In the realm of commissions on sales, when is payday? Does the law have anything to say about how quickly an employer must pay a salesperson the commission he or she has earned? It does.
The General Rule: Earned Commissions Must Be Paid Semi-Monthly
In July of 2014 the California State Supreme Court confirmed that in fact Labor Code § 204 (which provides the general rule on timely payment of earned wages) commands, “all earned wages, including commissions, must be paid no less frequently than semimonthly.” Peabody v. Time Warner Cable, Inc., (2014) 59 Cal. 4th 662, 668. [emphasis original]. “Semi-monthly” means every two (2) weeks after the commission has been “earned.”
Some exceptions apply. Where a more specific code section exists, it trumps a more general code section. Rose v. State, (1942) 19 Cal. 2d 713, 724. The Labor Code provides a special rule for “executive, administrative and professional” employees. For such employees, California law and Federal law (the Fair Labor Standards Act primarily) may grant slightly longer periods in which the employer can make payment of earned wages (Labor Code § 204c). A special rule of timely payment of earned commission wages applies just to salespersons at vehicle dealerships (Lab. Code § 204.1.).
Additionally, the Labor Code sections following 204 (§§ 204a – 220.2) address a number of specific topics, including payment of regular wages (wages based on time worked) for enumerated industries and to public employees; timely payment of wages when an employee is terminated or resigns; notice; place of payment; releases of wage claims; time off in lieu of cash compensation, etc.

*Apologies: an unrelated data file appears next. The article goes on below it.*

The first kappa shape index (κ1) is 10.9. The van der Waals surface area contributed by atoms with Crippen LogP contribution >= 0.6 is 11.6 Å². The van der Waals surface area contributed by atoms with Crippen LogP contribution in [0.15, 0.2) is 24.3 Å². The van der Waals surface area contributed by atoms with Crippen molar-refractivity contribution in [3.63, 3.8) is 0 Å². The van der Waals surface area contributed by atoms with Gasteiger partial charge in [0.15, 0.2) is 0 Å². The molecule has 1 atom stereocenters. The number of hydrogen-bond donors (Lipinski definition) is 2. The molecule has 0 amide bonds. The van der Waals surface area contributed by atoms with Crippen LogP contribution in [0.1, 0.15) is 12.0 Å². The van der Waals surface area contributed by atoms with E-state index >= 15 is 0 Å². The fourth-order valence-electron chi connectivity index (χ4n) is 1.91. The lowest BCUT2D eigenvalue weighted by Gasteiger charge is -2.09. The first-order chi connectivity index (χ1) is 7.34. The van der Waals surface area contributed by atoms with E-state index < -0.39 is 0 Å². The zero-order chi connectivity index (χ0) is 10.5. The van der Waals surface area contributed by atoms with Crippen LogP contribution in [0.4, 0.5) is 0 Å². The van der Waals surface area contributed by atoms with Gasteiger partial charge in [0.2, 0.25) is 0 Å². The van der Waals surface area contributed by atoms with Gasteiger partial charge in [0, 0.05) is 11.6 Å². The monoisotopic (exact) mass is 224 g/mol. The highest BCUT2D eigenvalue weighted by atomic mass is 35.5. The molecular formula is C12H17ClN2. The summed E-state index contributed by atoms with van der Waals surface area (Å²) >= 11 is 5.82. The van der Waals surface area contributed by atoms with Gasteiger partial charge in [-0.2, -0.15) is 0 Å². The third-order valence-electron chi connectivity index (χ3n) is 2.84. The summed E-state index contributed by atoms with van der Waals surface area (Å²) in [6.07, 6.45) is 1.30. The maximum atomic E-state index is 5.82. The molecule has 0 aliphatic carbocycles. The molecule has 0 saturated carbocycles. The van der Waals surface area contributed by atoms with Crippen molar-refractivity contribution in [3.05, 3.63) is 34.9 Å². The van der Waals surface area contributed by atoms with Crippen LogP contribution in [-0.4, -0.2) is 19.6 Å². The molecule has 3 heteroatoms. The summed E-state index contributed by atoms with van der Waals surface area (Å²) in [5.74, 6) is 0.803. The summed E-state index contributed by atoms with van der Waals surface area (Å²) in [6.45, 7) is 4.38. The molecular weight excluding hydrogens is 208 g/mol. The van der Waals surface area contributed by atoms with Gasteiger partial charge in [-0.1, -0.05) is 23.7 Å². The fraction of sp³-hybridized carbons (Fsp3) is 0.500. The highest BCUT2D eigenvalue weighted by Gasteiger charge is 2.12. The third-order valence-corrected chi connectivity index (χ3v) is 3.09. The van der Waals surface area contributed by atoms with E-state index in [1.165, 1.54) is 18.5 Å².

But, What About My Contract?
Whether you are an employer or a salesperson employee, your reaction to this news that earned commission must be paid semi-monthly will likely be, “Wait a minute, our sales commission contract says commissions will be paid quarterly. So, what about the contract?”
While the Peabody decision is so new that cases applying it have yet to wind their way through the court system, Labor Code § 219 (a) makes timely payment of earned wages a protection that an employee cannot waive by contract:
(a) Nothing in this article shall in any way limit or prohibit the payment of wages at more frequent intervals, or in greater amounts, or in full when or before due, but no provision of this article can in any way be contravened or set aside by a private agreement, whether written, oral, or implied. Consequently, the likely outcome is that a contract term that says an employer may pay an earned at a date later than semi-monthly is void, unless an exception applies.